2. as a representation of the overall decision making process it can be used to help formalise and standardise the decision-making process;
  3. as a 'training aid' to help those new to the decision making process to see how the process takes place. The decision support aid will allow them to explore the entire discharge decision process; and
  4. as a foundation for discussion between the experts involved in the discharge process.


A recent suggestion by Isenmann (Isenmann, 1993) is that the DSS could be based on a view that problem solving takes place by structuring a discussion about the domain. Isenmann discusses the solving of "wicked problems" where "all participants in the problem solving process may have differing interests, opinions, and judgements on every aspect of this process" and where "processes of problem solving involve more than just finding solutions to well described problems." A DSS could be produced which is based upon: issues emerging when dealing with a problem; different assessments; alternative procedures; controversial opinions; and various lines of reasoning. The most important elements are issues and questions emerging in the context of the decision making process.

The discharge decision-making process is a "wicked problem" as the discharge decision-making process is a process that is complex and difficult to describe where the different members of the MDT have their own interests, opinions and judgements on the discharge of individuals. This idea of a DSS may be very important as it may give a view which could be used in the development of the computer-based decision support tool to assist with the discharge decision by concentrating upon the process of inquiry that needs to be undertaken for good decision-making rather than on solutions.


The modelling of the discharge decision process is being carried out by using an appropriate method of inquiry. The domain of Mental Health Care can be described as being ill-structured, subjective and complex in that it is a mixture of clear 'rules' and the interpretation of these 'rules.' The former derives from the Mental Health Acts and the latter is a result of personal judgements based upon experience and individual interpretation of clinical evidence. The chosen method of inquiry needs to cope with this level of complexity and some research into an appropriate method has been undertaken and one selected which it is believed will enable the task to be addressed.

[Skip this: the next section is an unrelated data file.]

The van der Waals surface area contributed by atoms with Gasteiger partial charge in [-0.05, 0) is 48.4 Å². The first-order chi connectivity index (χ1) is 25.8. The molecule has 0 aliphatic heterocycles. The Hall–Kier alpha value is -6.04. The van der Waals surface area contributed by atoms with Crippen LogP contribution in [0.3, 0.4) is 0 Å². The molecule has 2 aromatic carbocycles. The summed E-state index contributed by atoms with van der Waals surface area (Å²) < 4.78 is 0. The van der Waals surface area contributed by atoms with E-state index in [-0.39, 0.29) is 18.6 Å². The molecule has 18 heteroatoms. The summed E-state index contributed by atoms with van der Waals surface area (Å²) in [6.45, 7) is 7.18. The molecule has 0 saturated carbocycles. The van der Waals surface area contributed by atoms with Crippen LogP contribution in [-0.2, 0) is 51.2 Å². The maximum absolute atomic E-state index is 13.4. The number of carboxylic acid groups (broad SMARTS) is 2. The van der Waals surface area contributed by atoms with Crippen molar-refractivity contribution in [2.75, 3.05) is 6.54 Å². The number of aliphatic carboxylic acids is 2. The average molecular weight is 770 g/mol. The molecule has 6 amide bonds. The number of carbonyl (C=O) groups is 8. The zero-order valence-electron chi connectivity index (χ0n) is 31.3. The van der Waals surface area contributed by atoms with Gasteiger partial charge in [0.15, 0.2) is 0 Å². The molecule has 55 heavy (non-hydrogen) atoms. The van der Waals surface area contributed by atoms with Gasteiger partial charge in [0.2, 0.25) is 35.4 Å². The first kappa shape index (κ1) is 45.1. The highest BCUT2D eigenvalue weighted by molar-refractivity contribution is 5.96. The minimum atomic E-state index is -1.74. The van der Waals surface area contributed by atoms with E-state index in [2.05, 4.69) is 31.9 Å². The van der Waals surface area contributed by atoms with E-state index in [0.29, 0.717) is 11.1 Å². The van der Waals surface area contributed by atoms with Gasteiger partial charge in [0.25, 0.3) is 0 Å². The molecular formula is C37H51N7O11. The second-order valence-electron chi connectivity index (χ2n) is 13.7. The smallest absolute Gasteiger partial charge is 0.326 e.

There are many different knowledge elicitation (KE) methods such as Protocol Analysis, Repertory Grid and Structured Interviews (Neale, 1988; Cordingley, 1989). In reviewing the wide range of KE approaches, Stowell and West (1989) have offered criticisms and based upon these criticisms which are relevant to the domain under investigation in this research the KE method that has been selected for use is the Appreciative Inquiry Method (AIM). This method has been developed out of work from a previous research project (West, 1991), as a means of eliciting not only the 'facts' and 'rules' of the domain but also the more intuitive and other forms of 'tacit' knowledge within the domain of expertise (Stowell and West, 1990; West, 1992, 1995). AIM represents an attempt to produce a KE approach that operationalises Vickers' notion of 'appreciation' and the process of appreciation (Vickers, 1965).


The inquiry method used in this research as indicated above is AIM. Details of the approach can be found in West (1995). Briefly, the approach consists of 3 phases which relate to each planned meeting with the domain expert rather than a particular division of the task.

Phase I: Elements relevant to a central subject are recorded in a pictorial fashion in the form of a "systems map". Environmental influences can be shown as tertiary layer "bubbles." The approach allows the expert to work on this representation alone without interference from the knowledge elicitor since there are no "rules" to the process other than the constraint of the form of the map itself. At the end of the first session it is expected that the map will offer a full, but relatively low level, view of the expert's thoughts about the problem defined in the central "bubble."

Phase II: Discussion of the map drawn by the expert at Phase I is likely to have revealed additional information which might be used to direct the next phase of elicitation. The aim of the second phase of the elicitation is to explore this information further.

Each element of the expert's map can be viewed as a "system" and can be described explicitly as in the process of developing Root Definitions (RD) in Soft Systems Methodology (SSM) (Checkland, 1981). A six-point checklist for RD construction, which is represented by the mnemonic CATWOE, is asked about each element in the expert's map. A RD is then constructed from the elements of CATWOE. The second part of this phase of elicitation is that of converting the detailed definition of the system of interest into a format that can be returned to the expert for comment and which can be used as a means of enabling further discussion about the "system" identified. The RD is converted into an activity diagram in the form of a "Conceptual Model" (CM).